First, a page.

In contrast to rabbits or guinea pigs, hamsters are often denied access to fresh air and romping in the garden, as the dangers for the small animals are too great. Read here how you can set up an exciting outdoor enclosure for your hamster.
There are many dangers lurking in the garden for hamsters. Because hamsters are significantly smaller than guinea pigs or rabbits and are therefore easier prey for predators such as cats or martens. Also, hamsters can escape much easier. A hamster could simply dig a tunnel under the enclosure and then disappear, never to be seen again.
In the garden, hamsters can also chew on plants that are poisonous to them or contract diseases through contact with droppings from other animals. Hamsters are also extremely sensitive to heat and cold. If the meadow is still damp or it’s just too cold outside, hamsters can easily catch a cold. When temperatures rise, there is a risk of heatstroke.
A spout on the balcony is also not suitable for hamsters. The skilled climbers could easily escape here and would not survive a fall.
Exciting indoor-outdoor enclosure for hamsters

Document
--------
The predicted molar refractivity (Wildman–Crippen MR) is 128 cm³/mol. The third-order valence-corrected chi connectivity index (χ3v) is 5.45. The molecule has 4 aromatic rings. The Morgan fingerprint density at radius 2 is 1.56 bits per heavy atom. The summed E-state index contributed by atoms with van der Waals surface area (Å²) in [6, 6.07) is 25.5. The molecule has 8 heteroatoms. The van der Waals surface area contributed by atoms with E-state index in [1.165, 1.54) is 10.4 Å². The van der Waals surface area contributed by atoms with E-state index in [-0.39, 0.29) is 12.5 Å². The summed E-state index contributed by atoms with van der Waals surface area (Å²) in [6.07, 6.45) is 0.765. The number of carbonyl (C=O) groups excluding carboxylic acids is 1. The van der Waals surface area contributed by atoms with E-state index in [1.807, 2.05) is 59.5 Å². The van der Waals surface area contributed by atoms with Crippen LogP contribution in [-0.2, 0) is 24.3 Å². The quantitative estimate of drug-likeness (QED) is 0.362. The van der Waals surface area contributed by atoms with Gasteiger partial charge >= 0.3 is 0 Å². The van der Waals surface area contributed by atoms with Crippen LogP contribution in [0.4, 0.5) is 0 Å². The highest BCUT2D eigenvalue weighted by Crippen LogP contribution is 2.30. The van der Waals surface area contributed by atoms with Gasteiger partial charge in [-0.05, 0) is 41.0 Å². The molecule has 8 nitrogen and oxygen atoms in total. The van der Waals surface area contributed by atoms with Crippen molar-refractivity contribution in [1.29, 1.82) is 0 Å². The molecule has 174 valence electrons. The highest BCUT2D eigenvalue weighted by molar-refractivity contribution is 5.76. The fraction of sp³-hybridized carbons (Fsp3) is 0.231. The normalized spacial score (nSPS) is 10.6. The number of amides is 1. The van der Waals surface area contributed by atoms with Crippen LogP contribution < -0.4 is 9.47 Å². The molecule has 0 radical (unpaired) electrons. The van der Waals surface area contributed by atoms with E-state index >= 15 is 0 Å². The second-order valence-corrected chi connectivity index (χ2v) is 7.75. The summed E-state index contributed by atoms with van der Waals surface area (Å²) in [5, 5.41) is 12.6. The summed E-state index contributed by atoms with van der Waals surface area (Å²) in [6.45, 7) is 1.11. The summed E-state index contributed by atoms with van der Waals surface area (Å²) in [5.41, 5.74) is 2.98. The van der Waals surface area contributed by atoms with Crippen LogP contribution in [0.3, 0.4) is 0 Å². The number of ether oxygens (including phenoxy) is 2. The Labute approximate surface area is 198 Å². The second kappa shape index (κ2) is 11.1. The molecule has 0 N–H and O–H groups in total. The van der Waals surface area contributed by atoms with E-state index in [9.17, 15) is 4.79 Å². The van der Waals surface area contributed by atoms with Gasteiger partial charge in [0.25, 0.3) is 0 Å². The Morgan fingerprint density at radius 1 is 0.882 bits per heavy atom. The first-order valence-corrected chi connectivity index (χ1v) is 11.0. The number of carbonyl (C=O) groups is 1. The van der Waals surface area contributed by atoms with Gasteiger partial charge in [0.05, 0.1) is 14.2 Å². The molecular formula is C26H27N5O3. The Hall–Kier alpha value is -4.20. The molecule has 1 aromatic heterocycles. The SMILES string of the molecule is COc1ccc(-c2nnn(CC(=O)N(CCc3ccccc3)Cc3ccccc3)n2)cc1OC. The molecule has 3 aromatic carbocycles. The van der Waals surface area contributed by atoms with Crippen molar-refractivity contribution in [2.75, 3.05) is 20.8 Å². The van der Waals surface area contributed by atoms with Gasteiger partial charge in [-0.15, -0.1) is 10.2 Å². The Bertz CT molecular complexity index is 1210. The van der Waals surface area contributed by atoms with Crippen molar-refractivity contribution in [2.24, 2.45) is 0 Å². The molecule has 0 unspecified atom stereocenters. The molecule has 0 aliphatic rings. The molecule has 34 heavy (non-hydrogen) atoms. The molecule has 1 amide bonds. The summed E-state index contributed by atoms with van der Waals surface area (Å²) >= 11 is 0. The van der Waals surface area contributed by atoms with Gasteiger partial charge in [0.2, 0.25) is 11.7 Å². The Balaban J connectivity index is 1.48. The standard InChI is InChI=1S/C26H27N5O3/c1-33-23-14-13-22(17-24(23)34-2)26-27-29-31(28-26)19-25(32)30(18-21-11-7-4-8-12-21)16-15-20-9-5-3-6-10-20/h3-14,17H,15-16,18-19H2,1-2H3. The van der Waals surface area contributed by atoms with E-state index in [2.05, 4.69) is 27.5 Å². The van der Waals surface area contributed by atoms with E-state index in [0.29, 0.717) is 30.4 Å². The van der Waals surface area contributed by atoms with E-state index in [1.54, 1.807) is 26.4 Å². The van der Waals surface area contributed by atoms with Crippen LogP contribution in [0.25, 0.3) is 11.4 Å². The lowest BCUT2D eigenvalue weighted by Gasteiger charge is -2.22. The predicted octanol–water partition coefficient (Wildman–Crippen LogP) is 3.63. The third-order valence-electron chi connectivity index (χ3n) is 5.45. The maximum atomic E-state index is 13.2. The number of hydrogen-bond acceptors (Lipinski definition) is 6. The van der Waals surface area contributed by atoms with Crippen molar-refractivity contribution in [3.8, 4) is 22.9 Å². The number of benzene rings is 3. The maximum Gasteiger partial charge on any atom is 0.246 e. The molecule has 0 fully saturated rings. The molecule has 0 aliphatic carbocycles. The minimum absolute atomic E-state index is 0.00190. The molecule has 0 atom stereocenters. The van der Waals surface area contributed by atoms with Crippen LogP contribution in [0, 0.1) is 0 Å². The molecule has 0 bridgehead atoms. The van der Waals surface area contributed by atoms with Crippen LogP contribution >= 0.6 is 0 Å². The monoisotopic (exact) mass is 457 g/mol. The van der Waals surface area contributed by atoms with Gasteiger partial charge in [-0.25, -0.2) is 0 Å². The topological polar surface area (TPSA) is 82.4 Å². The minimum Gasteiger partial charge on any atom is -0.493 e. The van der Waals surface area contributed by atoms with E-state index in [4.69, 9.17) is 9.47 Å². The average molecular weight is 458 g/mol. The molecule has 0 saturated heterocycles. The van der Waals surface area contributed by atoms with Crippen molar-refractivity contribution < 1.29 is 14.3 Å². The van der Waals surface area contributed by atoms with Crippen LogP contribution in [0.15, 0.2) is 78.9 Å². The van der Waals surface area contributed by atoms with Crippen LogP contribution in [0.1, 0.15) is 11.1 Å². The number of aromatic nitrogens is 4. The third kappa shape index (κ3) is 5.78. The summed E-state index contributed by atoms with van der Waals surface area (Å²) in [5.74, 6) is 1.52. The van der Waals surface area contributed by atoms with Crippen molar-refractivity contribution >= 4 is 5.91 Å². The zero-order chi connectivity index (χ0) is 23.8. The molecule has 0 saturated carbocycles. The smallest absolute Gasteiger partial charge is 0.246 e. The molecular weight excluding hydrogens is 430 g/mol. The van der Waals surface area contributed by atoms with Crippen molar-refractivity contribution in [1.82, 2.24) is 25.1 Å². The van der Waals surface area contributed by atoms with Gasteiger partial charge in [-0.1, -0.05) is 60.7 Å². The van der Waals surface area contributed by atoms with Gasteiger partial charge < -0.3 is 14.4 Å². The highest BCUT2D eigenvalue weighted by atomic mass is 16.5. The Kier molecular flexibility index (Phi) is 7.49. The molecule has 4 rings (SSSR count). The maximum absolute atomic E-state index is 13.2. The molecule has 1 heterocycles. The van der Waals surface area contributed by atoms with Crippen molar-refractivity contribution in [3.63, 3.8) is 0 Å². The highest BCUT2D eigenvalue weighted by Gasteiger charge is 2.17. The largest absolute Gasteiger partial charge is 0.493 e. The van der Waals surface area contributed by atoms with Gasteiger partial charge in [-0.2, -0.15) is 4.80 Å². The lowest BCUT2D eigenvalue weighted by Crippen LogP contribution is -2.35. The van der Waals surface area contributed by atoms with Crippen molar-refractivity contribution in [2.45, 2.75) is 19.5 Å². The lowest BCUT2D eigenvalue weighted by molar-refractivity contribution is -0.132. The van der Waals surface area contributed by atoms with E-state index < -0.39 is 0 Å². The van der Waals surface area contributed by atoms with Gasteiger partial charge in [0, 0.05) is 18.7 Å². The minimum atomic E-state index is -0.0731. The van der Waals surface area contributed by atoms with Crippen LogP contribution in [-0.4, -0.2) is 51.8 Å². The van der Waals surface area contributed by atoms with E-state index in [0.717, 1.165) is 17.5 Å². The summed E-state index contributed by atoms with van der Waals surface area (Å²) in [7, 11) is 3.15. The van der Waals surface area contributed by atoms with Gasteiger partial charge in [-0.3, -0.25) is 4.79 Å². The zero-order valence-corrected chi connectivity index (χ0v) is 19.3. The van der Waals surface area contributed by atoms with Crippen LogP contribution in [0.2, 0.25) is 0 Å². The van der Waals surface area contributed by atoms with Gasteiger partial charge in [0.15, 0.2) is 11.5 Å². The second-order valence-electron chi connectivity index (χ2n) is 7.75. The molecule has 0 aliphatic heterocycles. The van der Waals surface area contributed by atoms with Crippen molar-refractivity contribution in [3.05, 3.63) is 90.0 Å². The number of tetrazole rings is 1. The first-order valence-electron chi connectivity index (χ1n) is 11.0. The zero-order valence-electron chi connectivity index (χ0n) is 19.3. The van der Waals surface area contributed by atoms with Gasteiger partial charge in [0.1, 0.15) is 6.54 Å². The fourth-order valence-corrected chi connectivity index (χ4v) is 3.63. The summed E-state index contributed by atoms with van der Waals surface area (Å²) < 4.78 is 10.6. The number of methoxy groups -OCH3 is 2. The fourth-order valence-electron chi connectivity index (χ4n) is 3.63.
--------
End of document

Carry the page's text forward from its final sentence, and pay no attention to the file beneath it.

A free-range enclosure for hamsters must meet many requirements so that it is suitable and safe for the animals. With a little creativity, you can set up an exciting outdoor enclosure for your hamster indoors, which is just as exciting for the hamster as an outdoor enclosure. Here are some tips:
- A disused guinea pig or rabbit cage is particularly suitable for a hamster outdoor enclosure.
- The lower shell of the cage is filled with a soil-sand mixture.
- The enclosure should be equipped with plants that are non-toxic to hamsters, such as cat grass.
- A real adventure playground can be created with stones, cones, and climbing roots.
- The bars of the cage must be covered with a fine, galvanized wire mesh on the outside and on the inside on the sides and on the roof.